Langley City mayor Ted Schaffer says the current construction boom is because word is getting out about the municipality. The number of construction projects currently approved or nearing approval is 24, double the usual number.                                 Dan Ferguson Langley Times

Langley City mayor Ted Schaffer says the current construction boom is because word is getting out about the municipality. The number of construction projects currently approved or nearing approval is 24, double the usual number. Dan Ferguson Langley Times

Langley City is in the middle of a building boom

Construction activity has doubled

Langley City mayor Ted Schaffer slows down as he prepares to make a left turn at the Surrey-City of Langley border and points to a row of well-maintained older single-family houses.

“Four lots, $4 million,” Schaffer says.

The sale went through just a few weeks ago and the new owner is expected to apply for permission to replace them with a bigger, modern multi-unit project.

Schaffer is taking a Times reporter on a quick driving tour of the City’s current building boom.

The City Development Services department is handling more than double the usual number of projects, with 19 approved or close to approval, another five applications pending and more at the preliminary discussion stage.

The projects are mostly larger residential developments, like the 98-unit, four-storey apartment building approved for a parcel of land near the 5400 block of 201 street and the 80-unit condominium going up just down the street.

A precise dollar estimate of all the activity is difficult to calculate, but it’s in the “tens of millions” of dollars, Schaffer says.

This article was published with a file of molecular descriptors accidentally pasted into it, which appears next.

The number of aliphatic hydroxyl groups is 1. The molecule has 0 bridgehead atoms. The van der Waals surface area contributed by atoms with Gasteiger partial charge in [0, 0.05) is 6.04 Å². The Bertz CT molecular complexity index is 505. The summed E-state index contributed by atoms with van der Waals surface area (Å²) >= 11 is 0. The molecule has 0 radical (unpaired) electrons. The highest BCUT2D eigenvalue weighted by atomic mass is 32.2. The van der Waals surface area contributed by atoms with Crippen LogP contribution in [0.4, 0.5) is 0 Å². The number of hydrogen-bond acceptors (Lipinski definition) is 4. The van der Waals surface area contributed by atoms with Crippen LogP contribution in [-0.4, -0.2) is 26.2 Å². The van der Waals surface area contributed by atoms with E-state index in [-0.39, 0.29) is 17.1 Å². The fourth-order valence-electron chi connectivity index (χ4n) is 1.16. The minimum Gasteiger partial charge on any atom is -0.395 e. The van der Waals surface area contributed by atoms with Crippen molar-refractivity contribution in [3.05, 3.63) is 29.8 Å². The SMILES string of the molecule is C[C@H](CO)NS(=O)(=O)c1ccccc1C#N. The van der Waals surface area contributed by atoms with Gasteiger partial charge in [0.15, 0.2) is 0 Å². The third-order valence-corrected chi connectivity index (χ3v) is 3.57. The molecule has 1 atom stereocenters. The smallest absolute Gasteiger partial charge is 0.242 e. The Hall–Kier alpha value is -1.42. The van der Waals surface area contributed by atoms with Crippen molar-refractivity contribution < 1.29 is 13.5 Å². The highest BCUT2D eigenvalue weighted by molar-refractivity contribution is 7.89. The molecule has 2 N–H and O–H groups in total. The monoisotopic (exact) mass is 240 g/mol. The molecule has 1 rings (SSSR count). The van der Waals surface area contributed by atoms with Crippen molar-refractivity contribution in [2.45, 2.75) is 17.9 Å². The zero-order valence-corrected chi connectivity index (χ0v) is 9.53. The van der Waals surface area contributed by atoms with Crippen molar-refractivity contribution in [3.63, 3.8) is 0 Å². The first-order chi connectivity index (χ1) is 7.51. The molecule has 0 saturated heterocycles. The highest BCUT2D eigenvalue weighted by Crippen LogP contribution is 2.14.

“The City is changing. That’s the big thing,” Schaffer says as he turns down a residential street that is transitioning from older single-family homes to townhouses, with several just-completed buildings already sold out and construction fencing marking the start of a new project.

“This is an area that’s just jumping” Schaffer says.

“They’re what young families can afford. They’re sold, sold, sold.”

While high-profile, high-end projects are becoming increasingly common, there is still a good mix of reasonably priced options open to buyers in Langley City, the mayor says.

Schaffer pilots his passenger past a row of industrial buildings along Production Way, a business area where the City is planning upgrades that will include new sewer and water lines.

“The City is working very hard on its infrastructure, what you don’t see,” he says.

“If we fix all this up, it should encourage more light industry to come in.”

City planners cite several factors that have combined to create the current increase in development activity — location, cost and efficiency.

The City is fairly close to the core of Metro Vancouver, but without the skyrocketing prices seen in other cities.

That makes builders who want to attract cost-conscious buyers pay attention to a community where most housing prices are running a quarter to a third less than the rest of the Lower Mainland.

A just-released report “Home Stretch: Comparing housing affordability in B.C.’s hottest markets” by Vancity rated the smaller of the two Langleys at the top of the 10 most affordable municipalities in the Lower Mainland, with a median price of $271,250 for all property types (detached, attached and condo apartments), requiring 18.4 per cent of an average household monthly income to cover mortgage costs, property taxes and maintenance costs.